Not to mention the fact that generally speaking when the economy is going well, employees have more options, and can decide who to work for based on certain benefis offered to them.

    Of course a poor economy gives greater control to the rich.  But that's neither a good thing nor the way things need to be, or has "always" been in the past.

    Raising taxes on the rich won't affect much in the economy.  Businesses hire people so they can make more money.  If someone isn't profitable they aren't hired.  If someone is profitable, no one is gonna say "oh no, I'm making more money but I'm also paying slightly more in taxes (although still a net-gain), guess I won't hire them".  If you are making the case that they will have less money to invest in their businesses, let me remind you that taxes come on profits only, not revenue.  Any money put back into business will not be taxed.


    Your (none / 0) (#36)
    by lentinel on Wed Sep 15, 2010 at 03:36:59 PM EST
    image of wealthy people as entrepreneurs employing hundreds of people is a bit of a stereotype that I just don't buy.

    Some may be, but many others are rich because they know how to  play the market to their advantage. They contribute nothing.
    They just have a talent for making money.


    Let them make money, but after a certain point, let them pay significant taxes on it.


    Doesn;t matter if they have the votes (none / 0) (#4)
    by Big Tent Democrat on Wed Sep 15, 2010 at 09:19:30 AM EST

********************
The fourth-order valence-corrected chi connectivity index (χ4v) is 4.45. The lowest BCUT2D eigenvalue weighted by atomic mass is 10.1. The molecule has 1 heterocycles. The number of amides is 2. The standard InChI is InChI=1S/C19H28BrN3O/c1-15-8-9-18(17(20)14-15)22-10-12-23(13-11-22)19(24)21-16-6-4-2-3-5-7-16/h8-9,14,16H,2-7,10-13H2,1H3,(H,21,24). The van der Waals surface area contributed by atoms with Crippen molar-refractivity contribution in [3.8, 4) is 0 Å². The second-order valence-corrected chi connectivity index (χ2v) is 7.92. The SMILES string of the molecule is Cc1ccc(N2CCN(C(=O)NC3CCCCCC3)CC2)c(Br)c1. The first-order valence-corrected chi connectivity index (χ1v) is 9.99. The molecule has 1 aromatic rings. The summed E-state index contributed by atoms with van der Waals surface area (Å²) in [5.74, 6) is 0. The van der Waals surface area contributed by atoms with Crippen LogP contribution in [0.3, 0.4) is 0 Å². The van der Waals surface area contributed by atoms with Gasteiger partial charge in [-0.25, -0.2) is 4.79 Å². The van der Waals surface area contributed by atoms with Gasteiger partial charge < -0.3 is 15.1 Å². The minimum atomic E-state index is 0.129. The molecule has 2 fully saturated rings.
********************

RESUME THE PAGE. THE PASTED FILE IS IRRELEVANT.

Have to bring it to a vote.

    I can't imagine how they don't have the votes. (5.00 / 1) (#6)
    by steviez314 on Wed Sep 15, 2010 at 09:27:13 AM EST
    We both know that it's an affirmative vote to cut taxes, while a "no" keeps the status quo of higher rates in 2011.

    There is no sound bite that can make a "no" vote seem like you were against raising taxes, considering the end result is raising taxes on everyone.

    They just need to go first, before any vote on a Republican alternative.  Unlike a lot of issues, going first here is important.  Why they might want the Senate to go first is insane.


    Yep (none / 0) (#7)
    by Big Tent Democrat on Wed Sep 15, 2010 at 09:28:19 AM EST
    I think it passes IF they bring it to a vote.

    The only thing that makes any sense is if they're (none / 0) (#11)
    by steviez314 on Wed Sep 15, 2010 at 09:36:00 AM EST
    trying to manage the election clock and run time down--get in a vote on tax rates for under $250K, and have time expire right at the election before the Republicans can try to get a vote in about the higher brackets.

    Pretty sure that's not (none / 0) (#14)
    by Big Tent Democrat on Wed Sep 15, 2010 at 09:40:48 AM EST